Citibank - The New State Bank of America

November 24, 2008
Aaman Lamba

The United States Government took a giant step towards nationalization of the American banking system by announcing a plan to fund and backstop Citigroup, the beleaguered financial giant that has lost over $160 billion in market cap. The guarantees being provided include an additional capital infusion of $20 billion, loss guarantees up to $306 billion in a layered manner between Citi, the Federal Reserve, and the FDIC.

In return, Citi would issue $7 billion of 8% preferred stock to the government and additional stock warrants of about $2.5 billion. It would also promise not to pay out more than 1 cent dividend on common stock for the next three years. Finally, and most notably, the government would have final approval over all executive compensation and bonuses.

This last point is perhaps the most far-reaching, and as we all know the adage about paid pipers and their tunes, Vikram Pandit is henceforth a Federal Government employee, with hopefully greater job security than he had before this weekend. This mechanism gives government regulators a greater say over banking operations, and potentially opens the door to similar measures being adopted for other banks, or even other industries.

President-elect Barack Obama might end up appointing an auto czar, a music supremo, and perhaps even look to employ Bill Gates as CIO. The corporatization of the state will have an impact on the way it is run, which could work positively, but states have been corporatized for a long time, and this will only accentuate the incestuous relationship between neo-liberalism, corporatism, and statism.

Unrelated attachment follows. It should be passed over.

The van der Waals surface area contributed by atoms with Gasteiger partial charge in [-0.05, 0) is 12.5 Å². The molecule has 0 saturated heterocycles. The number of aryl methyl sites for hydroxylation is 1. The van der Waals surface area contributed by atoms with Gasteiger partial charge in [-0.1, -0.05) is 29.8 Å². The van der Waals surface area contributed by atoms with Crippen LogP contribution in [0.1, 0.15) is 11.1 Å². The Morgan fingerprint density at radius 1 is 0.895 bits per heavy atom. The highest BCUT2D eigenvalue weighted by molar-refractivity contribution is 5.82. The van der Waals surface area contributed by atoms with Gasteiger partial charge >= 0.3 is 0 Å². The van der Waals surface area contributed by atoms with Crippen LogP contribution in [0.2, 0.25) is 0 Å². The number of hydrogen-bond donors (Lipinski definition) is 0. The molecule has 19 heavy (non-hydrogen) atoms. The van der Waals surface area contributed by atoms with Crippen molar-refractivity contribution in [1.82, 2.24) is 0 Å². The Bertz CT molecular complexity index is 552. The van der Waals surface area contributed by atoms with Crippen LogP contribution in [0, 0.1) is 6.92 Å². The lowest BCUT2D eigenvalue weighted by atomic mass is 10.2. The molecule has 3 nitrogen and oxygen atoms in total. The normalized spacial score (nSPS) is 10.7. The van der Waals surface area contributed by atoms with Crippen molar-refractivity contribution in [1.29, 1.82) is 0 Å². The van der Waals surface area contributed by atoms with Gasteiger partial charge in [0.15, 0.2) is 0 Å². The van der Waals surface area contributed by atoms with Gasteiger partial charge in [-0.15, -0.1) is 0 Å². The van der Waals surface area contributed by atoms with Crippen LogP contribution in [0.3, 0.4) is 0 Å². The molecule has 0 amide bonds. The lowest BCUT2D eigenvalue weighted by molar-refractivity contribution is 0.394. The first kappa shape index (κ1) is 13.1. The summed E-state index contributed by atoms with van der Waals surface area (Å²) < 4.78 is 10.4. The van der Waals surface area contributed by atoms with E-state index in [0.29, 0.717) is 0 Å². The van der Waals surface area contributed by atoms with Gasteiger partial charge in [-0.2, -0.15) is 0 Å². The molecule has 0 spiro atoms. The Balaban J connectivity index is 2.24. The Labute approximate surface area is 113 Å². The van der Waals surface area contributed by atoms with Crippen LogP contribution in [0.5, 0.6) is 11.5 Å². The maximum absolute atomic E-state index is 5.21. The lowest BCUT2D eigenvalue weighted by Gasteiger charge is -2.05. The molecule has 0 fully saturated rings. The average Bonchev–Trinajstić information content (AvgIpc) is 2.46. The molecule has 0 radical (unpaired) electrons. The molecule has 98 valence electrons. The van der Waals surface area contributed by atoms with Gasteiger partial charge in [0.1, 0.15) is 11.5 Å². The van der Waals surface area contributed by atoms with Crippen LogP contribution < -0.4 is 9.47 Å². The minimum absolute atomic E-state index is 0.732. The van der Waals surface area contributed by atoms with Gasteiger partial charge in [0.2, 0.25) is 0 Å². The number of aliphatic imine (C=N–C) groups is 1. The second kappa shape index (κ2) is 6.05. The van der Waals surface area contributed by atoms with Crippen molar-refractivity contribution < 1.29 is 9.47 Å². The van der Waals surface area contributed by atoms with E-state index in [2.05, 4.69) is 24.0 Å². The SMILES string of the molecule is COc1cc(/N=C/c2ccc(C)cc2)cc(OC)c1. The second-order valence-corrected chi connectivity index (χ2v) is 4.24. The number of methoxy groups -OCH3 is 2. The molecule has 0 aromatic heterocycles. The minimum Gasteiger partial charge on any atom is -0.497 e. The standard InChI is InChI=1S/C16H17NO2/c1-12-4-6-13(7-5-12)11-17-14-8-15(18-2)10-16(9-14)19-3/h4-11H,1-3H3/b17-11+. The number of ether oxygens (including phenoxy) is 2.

Unfortunately, the victim in this circle jerk will be liberalism. Friedrich Hayek put it well when he noted,

If we ever again are going to have a decent money, it will not come from government: it will be issued by private enterprise, because providing the public with good money which it can trust and use can not only be an extremely profitable business; it imposes on the issuer a discipline to which the government has never been and cannot be subject.... The monopoly of government of issuing money has not only deprived us of good money but has also deprived us of the only process by which we can find out what would be good money.

Consider a humble bank manager in the Midwest a year from today having to evaluate between a loan to a start-up promising to improve productivity by over 20% with more efficient outsourcing automation. He is about to sign on the dotted line when he gets a call or a buzz from his friendly neighborhood Congressman, suggesting it might be a better idea instead to fund the local chapter of the UAW.

Welcome to Citibank, the new State Bank of America.

Aaman Lamba is the Publisher of Desicritics.org, a Blogcritics network site. He also blogs, more infrequently nowadays, at Audit Trails Of Self
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November 24, 2008
10:36 AM

There is a certain irony and justice in seeing state sociali$m being introduced to the United States by Republicans under the lash of an economic crisis.

While these actions may save the big corporations from sinking like the Titanic, will they benefit Joe Sixpack? I really doubt it.

I can't say I enjoyed reading this, Aaman. I still remember the days when "Citibank" wa called "First National City Bank". I knew a kid (we wee all in our twenties then) whose dad was a VP at a local branch in New York. It is no pleasure seeing all the institutions and bywords of my youth disappearing into the smoke and mirrors of the new Union of Soviet Sociali$t States of America.

Soon even Sivercup Bread (baked in Brooklyn, with its sign featured in the movie, "The Highlander") and Levy's Rye will be gone!

November 24, 2008
01:18 PM

Hmmm... I think there is a big difference beween oversight and what you imply by saying that Pandit is now a Federal employee. I do not think that is really the case, is it, or were you simply overstating the case?

I am just over all these bailouts. as a fiscally responsible american, this pisses me off. plus, these banks should be ashamed of themselves with their interest rate bait and switch scheme and pushing people to spend spend spend by upping their credit limits... never mind these home equity lines of credit.

November 24, 2008
01:40 PM